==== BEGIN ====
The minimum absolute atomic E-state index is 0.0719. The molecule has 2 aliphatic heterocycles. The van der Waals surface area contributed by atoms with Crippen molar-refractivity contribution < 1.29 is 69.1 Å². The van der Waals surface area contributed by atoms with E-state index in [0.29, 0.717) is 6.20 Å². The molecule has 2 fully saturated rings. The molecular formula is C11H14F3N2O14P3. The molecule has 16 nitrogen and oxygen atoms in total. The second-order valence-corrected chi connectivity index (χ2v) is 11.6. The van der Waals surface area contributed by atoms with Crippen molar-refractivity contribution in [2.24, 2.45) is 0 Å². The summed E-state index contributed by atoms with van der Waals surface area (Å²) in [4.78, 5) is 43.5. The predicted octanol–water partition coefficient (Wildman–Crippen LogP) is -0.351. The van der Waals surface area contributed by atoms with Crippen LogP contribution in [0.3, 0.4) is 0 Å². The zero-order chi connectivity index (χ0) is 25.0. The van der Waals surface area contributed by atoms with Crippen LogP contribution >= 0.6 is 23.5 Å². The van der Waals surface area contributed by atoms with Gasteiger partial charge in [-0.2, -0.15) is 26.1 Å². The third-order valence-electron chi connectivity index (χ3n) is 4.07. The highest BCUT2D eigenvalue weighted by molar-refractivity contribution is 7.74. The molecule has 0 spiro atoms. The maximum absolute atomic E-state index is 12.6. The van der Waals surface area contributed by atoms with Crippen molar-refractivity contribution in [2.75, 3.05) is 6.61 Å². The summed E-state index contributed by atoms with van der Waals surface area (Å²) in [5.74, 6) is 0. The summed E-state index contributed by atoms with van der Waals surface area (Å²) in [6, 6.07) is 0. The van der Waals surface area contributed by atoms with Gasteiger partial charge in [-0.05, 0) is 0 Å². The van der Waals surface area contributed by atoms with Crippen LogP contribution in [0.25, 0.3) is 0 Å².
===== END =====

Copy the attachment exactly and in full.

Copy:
The minimum absolute atomic E-state index is 0.0719. The molecule has 2 aliphatic heterocycles. The van der Waals surface area contributed by atoms with Crippen molar-refractivity contribution < 1.29 is 69.1 Å². The van der Waals surface area contributed by atoms with E-state index in [0.29, 0.717) is 6.20 Å². The molecule has 2 fully saturated rings. The molecular formula is C11H14F3N2O14P3. The molecule has 16 nitrogen and oxygen atoms in total. The second-order valence-corrected chi connectivity index (χ2v) is 11.6. The van der Waals surface area contributed by atoms with Crippen molar-refractivity contribution in [2.24, 2.45) is 0 Å². The summed E-state index contributed by atoms with van der Waals surface area (Å²) in [4.78, 5) is 43.5. The predicted octanol–water partition coefficient (Wildman–Crippen LogP) is -0.351. The van der Waals surface area contributed by atoms with Crippen LogP contribution in [0.3, 0.4) is 0 Å². The zero-order chi connectivity index (χ0) is 25.0. The van der Waals surface area contributed by atoms with Crippen LogP contribution >= 0.6 is 23.5 Å². The van der Waals surface area contributed by atoms with Gasteiger partial charge in [-0.2, -0.15) is 26.1 Å². The third-order valence-electron chi connectivity index (χ3n) is 4.07. The highest BCUT2D eigenvalue weighted by molar-refractivity contribution is 7.74. The molecule has 0 spiro atoms. The maximum absolute atomic E-state index is 12.6. The van der Waals surface area contributed by atoms with Crippen molar-refractivity contribution in [2.75, 3.05) is 6.61 Å². The summed E-state index contributed by atoms with van der Waals surface area (Å²) in [5.74, 6) is 0. The summed E-state index contributed by atoms with van der Waals surface area (Å²) in [6, 6.07) is 0. The van der Waals surface area contributed by atoms with Gasteiger partial charge in [-0.05, 0) is 0 Å². The van der Waals surface area contributed by atoms with Crippen LogP contribution in [0.25, 0.3) is 0 Å².